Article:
India’s First Online Gems and Jewellery Industry Portal Catering to B2B Segment
puja_bansal_x.jpgBelonging to a jewellery family and being a certified diamond grader as well, Puja Bansal has been actively involved in manufacturing, retailing, and designing; and has showcased her expertise in several events and fashion shows in India and international fashion arena. Launching herself in the year 1998 as a brand under Khandelwal Jewellers Ltd (KJL), Delhi, Puja’s keen interest in jewellery and her passion for designing led her to conceptualize MYHEERA.COM, a unique online platform, presenting itself as a virtual world of a globally connected business to business stage for the gems and jewelry industry. In this interview with Rough & Polished, Puja talks about her ‘one-of-a-kind’ online B2B portal dedicated to the gem and jewellery industry, serving all the options in a single platform.

The downturn should stop by the middle of next year - Maxim Shkadov
maxim_shkadov_x2.jpgThe Production Corporation of Kristall operating in Smolensk is the major diamond cutting enterprise in Russia established in 1963. It was here that a diamond cutting technique now known worldwide under the brand of Russian Cut was born, when this country introduced a processing standard for cutting and polishing diamonds in 1977 with extremely stringent requirements. The aim of the Russian Cut is the icy mathematical ideal setting fire and brilliance free in a diamond. This kind of experience accumulated over half a century makes Smolensk’s Kristall feel confident in the top segment of the global diamond market in spite of the difficulties currently experienced by the industry. In his interview to Rough&Polished Maxim Shkadov, CEO of Kristall tells about his company’s performance and comments on the situation in the diamond market.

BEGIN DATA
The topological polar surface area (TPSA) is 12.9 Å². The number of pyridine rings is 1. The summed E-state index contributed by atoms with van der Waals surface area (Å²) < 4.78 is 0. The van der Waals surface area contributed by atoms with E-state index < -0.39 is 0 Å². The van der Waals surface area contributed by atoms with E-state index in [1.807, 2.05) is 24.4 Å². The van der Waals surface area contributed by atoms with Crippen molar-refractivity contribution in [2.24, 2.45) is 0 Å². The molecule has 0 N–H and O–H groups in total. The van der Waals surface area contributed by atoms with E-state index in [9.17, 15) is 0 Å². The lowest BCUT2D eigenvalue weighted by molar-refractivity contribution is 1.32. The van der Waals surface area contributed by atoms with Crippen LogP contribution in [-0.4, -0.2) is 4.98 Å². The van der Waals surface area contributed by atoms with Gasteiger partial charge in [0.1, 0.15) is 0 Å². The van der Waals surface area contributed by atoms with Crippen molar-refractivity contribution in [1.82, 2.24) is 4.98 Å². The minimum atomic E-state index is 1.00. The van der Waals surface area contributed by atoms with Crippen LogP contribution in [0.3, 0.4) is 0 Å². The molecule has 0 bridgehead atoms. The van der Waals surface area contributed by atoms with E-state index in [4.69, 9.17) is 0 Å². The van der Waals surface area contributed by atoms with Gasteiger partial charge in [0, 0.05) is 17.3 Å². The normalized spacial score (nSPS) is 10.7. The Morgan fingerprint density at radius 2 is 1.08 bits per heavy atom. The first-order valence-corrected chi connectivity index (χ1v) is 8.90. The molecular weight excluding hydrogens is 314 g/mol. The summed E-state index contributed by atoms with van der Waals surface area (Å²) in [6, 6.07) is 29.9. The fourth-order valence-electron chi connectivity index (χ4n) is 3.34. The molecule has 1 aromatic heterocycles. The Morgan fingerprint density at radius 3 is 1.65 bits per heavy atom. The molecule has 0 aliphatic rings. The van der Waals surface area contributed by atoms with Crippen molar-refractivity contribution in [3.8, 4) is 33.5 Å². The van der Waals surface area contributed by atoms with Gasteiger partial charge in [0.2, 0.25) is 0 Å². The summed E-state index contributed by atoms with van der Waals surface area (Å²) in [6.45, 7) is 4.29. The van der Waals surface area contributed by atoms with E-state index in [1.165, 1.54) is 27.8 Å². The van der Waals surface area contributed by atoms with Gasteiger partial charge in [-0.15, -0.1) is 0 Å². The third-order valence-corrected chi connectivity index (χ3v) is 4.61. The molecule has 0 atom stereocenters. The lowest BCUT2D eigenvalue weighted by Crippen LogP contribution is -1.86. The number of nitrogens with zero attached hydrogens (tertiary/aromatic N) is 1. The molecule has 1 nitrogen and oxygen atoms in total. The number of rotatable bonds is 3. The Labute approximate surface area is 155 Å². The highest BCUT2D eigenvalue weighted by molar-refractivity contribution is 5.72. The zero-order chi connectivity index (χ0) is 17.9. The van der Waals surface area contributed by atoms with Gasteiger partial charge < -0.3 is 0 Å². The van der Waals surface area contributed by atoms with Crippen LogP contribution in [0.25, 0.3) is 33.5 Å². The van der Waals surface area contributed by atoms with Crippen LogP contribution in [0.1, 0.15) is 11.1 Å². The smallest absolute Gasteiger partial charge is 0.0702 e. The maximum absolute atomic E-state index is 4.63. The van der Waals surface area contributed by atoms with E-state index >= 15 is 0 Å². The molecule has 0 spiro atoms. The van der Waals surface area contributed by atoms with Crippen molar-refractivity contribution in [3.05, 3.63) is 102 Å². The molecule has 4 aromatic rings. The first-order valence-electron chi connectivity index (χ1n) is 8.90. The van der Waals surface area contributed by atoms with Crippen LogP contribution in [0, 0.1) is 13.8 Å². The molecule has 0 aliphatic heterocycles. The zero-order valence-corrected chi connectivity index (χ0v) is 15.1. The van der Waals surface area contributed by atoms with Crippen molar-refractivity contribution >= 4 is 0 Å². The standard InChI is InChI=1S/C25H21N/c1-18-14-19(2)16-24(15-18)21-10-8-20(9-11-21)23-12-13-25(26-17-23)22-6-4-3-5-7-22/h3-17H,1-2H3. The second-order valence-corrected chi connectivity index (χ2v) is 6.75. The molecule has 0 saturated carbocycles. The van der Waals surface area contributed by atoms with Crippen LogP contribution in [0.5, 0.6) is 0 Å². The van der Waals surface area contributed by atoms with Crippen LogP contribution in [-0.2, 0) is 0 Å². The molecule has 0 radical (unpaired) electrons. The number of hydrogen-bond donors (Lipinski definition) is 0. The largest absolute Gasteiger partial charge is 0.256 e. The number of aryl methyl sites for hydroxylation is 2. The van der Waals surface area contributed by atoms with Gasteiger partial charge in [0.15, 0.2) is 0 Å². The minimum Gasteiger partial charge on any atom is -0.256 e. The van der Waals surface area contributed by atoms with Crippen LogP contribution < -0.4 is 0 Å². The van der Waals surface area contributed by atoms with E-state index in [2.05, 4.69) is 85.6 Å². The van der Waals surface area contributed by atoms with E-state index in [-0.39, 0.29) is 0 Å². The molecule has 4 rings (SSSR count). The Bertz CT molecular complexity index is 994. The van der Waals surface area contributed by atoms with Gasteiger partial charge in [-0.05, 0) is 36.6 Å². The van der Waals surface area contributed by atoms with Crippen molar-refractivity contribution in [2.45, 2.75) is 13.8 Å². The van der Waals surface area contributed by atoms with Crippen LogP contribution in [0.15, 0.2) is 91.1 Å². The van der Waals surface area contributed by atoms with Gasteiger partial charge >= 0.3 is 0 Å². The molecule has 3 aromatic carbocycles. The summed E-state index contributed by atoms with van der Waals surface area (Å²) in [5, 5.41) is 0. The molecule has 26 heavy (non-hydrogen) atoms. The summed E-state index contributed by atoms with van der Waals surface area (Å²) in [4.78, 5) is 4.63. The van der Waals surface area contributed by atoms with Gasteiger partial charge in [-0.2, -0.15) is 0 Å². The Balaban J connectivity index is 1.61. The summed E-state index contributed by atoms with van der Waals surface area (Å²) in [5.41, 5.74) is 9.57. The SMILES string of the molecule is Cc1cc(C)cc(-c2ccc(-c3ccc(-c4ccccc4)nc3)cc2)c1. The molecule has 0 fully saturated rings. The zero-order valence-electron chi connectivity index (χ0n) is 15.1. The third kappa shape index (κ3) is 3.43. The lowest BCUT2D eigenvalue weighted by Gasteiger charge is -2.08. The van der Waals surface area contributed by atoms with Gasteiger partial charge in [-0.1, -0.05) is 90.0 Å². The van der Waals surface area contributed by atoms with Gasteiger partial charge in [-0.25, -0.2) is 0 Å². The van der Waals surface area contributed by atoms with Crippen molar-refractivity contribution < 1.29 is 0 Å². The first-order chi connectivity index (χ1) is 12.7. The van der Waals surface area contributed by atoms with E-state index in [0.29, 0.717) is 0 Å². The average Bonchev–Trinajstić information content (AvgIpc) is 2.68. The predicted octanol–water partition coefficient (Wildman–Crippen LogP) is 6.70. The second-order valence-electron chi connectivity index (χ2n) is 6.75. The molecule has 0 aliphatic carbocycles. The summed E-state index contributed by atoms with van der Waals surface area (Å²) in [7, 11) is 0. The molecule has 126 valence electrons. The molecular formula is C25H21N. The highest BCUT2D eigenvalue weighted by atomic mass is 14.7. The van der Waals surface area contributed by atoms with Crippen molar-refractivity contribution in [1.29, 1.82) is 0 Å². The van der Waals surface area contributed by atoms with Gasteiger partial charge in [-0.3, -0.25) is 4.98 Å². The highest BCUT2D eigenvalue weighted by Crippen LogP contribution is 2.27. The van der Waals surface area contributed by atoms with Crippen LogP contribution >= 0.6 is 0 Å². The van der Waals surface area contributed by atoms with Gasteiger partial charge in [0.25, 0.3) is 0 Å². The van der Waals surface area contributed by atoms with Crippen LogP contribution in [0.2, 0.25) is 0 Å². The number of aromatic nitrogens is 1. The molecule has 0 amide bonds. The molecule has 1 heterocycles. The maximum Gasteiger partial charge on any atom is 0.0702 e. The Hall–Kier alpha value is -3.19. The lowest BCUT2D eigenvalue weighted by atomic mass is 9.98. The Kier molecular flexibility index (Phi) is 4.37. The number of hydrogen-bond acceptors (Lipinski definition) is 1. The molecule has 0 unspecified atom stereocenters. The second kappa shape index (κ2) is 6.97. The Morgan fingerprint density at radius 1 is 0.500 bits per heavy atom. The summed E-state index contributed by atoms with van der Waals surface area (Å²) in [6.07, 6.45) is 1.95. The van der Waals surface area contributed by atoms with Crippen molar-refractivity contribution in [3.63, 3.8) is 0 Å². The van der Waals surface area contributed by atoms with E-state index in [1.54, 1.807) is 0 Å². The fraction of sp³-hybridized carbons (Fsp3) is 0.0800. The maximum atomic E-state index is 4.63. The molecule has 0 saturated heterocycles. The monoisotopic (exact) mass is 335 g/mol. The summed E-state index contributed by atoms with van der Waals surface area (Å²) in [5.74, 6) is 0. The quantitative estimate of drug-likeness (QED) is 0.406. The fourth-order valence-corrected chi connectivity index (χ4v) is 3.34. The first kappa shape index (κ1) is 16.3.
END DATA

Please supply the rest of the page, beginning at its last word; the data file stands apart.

Yoram Dvash: Israel's Next Big Diamond Project
yoram_dvash_x.jpgAs Chairman of the Israel Diamond Exchange's (IDE) Industry Committee for the past two years, Yoram Dvash has played a leading role in several initiatives. He was one of the major forces behind the creation of a modern manufacturing plant near the IDE complex that was officially opened earlier this year. Now, he is leading the charge for the establishment of another manufacturing center for Israeli diamantaires – this one for the production of diamonds of 10 carats and larger. He tells Rough & Polished about the importance that he, IDE President Shmuel Schnitzer and the IDE's board attach to bringing manufacturing back to Israel.

Lesotho’s proposed ownership law to affect diamond firms


Lesotho is set to introduce a new law that will limit foreign mining firms’ ownership in local mines to 49 percent, while the remaining 51 percent will be reserved for natives (government included).
Diamond companies to be affected by this proposed law included Gem Diamonds, which owns 70 percent of the Letseng mine, and Namakwa Diamonds, which owns the majority of the Kao mine.
Gem’s flagship Letseng diamond mine had produced 57,116 carats during the first six months of the year ended June 2012.
It said the mine also achieved an average value of $2‚133 per carat during the first half of the year compared with $3‚052 realised a year earlier.
Namakwa on the other hand realised revenues of about $4.2 million from its third sale of Kao rough diamonds in Antwerp, with achieved prices 3.4 percent higher than initial management estimates.
However, with all the positive news coming from the diamond miners in Lesotho, the country’s new Prime Minister Tom Thabane said the gems were not being mined successfully in a manner that benefits the country, hence the move to review the ownership structure.
"We also have lots of diamonds, but are not doing so well," he said.
Thabane said that the proposed law would not affect the non-mining sector as was the case in Zimbabwe under its controversial indigenisation law.
“The localisation issues mentioned are in the mining sector — other sectors are not affected,” he was quoted by Businessday as saying.
"But it is still a debate. At the moment we do not think we will follow the status quo.”

Mathew Nyaungwa, Editor in Chief of the African Bureau, Rough&Polished



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